NABOKV-L post 0020636, Mon, 30 Aug 2010 11:43:40 -0300

Re: RES: [NABOKV-L] PF and Burton and stars
G. Shafiee: "One needs only to read a few pages of Burton's translation to see the parasitical relationship of the author to the host text. Like Kinbote, Burton tries to control the reader's response through insistent reminders of his views at the foot of nearly every page."
JM: I cannot now find the source in which I read that it was Dante Alighieri who first made it into a habit to annotate his poems to control the reader's response. I only remembered this item because (for a very short while) I entertained the hypothesis that Kinbote might have been fashioned after Dante...

JM: I forgot a reference to Dante and Shade, by Kinbote, in his commentary to lines 47-48: " a bright goblet of liquor quietly traveled from filing cabinet to lectern, and from lectern to bookshelf, there to hid if need be behind Dante's bust..."(PF,Everyman's,p.89) Other Italian artists gain more space in "Ada," not being explicitly present in PF. Stephen Blackwell and S.Norquist will remember Sir Philip Sidney's studies related to Dante, among those other names, and to "Arcadia" (Dante has been a subject in former old Nab-L postings, but I didn't investigate them).

While searching for items related to trees and swings, I came to other items which I'd forgotten, and that remain puzzling to me. They are related to the theme discussed by Friedmann and others (who authored who and internal contradictions). On his note to Line 143 (when Kinbote sees Shade's little toy with a black gardener trundling a wheelbarrow) Shade seems to be uncomfortable that Kinbote imagines the toy to have belonged to Hazel and he hastens to add "it was as old as he." (Why couldn't Hazel have owned this particular toy?). The toy is Shade's "memento mori" ( his fainting fit while playing with it) and a prescient one at that (for the real gardener is trundling a barrow up the lane when.... Shade is shot????). Or there's nothing prescient about it. It is Kinbote who makes us think that the gardener in question was black, Balthazar, a "king of Loam." Shade, in fact, might have been describing any other lad, unrelated to his childhood's clockwork toy.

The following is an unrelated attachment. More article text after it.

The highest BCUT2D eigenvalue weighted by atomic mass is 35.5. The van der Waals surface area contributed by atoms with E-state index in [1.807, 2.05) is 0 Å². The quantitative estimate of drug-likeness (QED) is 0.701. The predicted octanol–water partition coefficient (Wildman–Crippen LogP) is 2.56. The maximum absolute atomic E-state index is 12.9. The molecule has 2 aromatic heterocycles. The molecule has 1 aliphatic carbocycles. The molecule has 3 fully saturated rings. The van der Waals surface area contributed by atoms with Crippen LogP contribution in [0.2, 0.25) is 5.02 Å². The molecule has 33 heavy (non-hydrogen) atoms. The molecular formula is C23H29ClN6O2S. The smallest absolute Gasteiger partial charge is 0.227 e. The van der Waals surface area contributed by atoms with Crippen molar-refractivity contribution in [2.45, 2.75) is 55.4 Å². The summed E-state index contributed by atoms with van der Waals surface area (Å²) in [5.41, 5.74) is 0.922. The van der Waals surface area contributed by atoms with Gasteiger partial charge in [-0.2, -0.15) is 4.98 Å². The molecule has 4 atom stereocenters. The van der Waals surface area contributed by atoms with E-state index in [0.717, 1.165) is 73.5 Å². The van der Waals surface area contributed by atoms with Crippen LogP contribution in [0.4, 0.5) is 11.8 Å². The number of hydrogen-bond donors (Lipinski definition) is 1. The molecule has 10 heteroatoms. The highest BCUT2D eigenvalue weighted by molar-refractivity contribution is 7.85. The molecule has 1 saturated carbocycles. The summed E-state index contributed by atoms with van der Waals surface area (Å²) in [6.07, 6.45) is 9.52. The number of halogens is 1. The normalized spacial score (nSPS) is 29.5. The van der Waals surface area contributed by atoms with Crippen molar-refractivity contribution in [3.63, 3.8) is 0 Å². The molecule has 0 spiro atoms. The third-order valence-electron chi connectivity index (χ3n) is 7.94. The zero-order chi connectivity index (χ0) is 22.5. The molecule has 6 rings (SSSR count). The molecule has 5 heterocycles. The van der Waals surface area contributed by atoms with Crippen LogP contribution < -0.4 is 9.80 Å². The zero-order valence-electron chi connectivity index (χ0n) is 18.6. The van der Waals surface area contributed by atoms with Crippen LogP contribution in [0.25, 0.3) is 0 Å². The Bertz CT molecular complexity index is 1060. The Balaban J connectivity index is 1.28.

There is a hint about manipulation, by Kinbote. He writes: "we were interrupted...but never mind, now the rusty clockwork shall work again, for I have the key." Kinbote, at this point, knows how Shade's poem ended. He also tells us that Shade was shot while crossing over to his house, etc. The connection "clockwork toy", "Gradus" and Shade's last lines is a product of Kinbote's mind. It's not related to Shade...

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